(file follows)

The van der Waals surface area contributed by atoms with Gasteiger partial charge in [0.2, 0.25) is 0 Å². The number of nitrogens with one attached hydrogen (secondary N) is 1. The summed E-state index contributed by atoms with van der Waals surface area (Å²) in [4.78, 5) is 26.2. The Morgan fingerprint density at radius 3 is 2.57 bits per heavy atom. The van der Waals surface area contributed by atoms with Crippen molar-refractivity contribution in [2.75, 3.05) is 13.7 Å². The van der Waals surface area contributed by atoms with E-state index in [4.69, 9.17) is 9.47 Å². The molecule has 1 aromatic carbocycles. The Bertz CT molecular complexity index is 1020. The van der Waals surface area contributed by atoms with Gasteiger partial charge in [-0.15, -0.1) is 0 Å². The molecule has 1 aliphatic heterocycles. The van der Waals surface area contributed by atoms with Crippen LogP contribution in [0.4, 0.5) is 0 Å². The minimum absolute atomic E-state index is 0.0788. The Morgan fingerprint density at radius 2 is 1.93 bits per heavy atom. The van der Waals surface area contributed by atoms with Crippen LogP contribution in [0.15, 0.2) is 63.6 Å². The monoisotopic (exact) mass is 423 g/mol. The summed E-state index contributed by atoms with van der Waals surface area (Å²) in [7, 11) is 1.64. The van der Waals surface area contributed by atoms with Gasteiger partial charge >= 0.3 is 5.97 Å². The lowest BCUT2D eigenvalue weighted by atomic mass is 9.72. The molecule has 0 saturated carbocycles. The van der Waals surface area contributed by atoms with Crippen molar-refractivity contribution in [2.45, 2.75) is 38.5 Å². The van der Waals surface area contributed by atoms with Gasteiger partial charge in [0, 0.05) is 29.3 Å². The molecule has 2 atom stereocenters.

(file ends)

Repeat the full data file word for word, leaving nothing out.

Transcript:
The van der Waals surface area contributed by atoms with Gasteiger partial charge in [0.2, 0.25) is 0 Å². The number of nitrogens with one attached hydrogen (secondary N) is 1. The summed E-state index contributed by atoms with van der Waals surface area (Å²) in [4.78, 5) is 26.2. The Morgan fingerprint density at radius 3 is 2.57 bits per heavy atom. The van der Waals surface area contributed by atoms with Crippen molar-refractivity contribution in [2.75, 3.05) is 13.7 Å². The van der Waals surface area contributed by atoms with E-state index in [4.69, 9.17) is 9.47 Å². The molecule has 1 aromatic carbocycles. The Bertz CT molecular complexity index is 1020. The van der Waals surface area contributed by atoms with Gasteiger partial charge in [-0.15, -0.1) is 0 Å². The molecule has 1 aliphatic heterocycles. The van der Waals surface area contributed by atoms with Crippen LogP contribution in [0.4, 0.5) is 0 Å². The minimum absolute atomic E-state index is 0.0788. The Morgan fingerprint density at radius 2 is 1.93 bits per heavy atom. The van der Waals surface area contributed by atoms with Crippen LogP contribution in [0.15, 0.2) is 63.6 Å². The monoisotopic (exact) mass is 423 g/mol. The summed E-state index contributed by atoms with van der Waals surface area (Å²) in [7, 11) is 1.64. The van der Waals surface area contributed by atoms with Gasteiger partial charge >= 0.3 is 5.97 Å². The lowest BCUT2D eigenvalue weighted by atomic mass is 9.72. The molecule has 0 saturated carbocycles. The van der Waals surface area contributed by atoms with Crippen molar-refractivity contribution in [2.45, 2.75) is 38.5 Å². The van der Waals surface area contributed by atoms with Gasteiger partial charge in [0, 0.05) is 29.3 Å². The molecule has 2 atom stereocenters.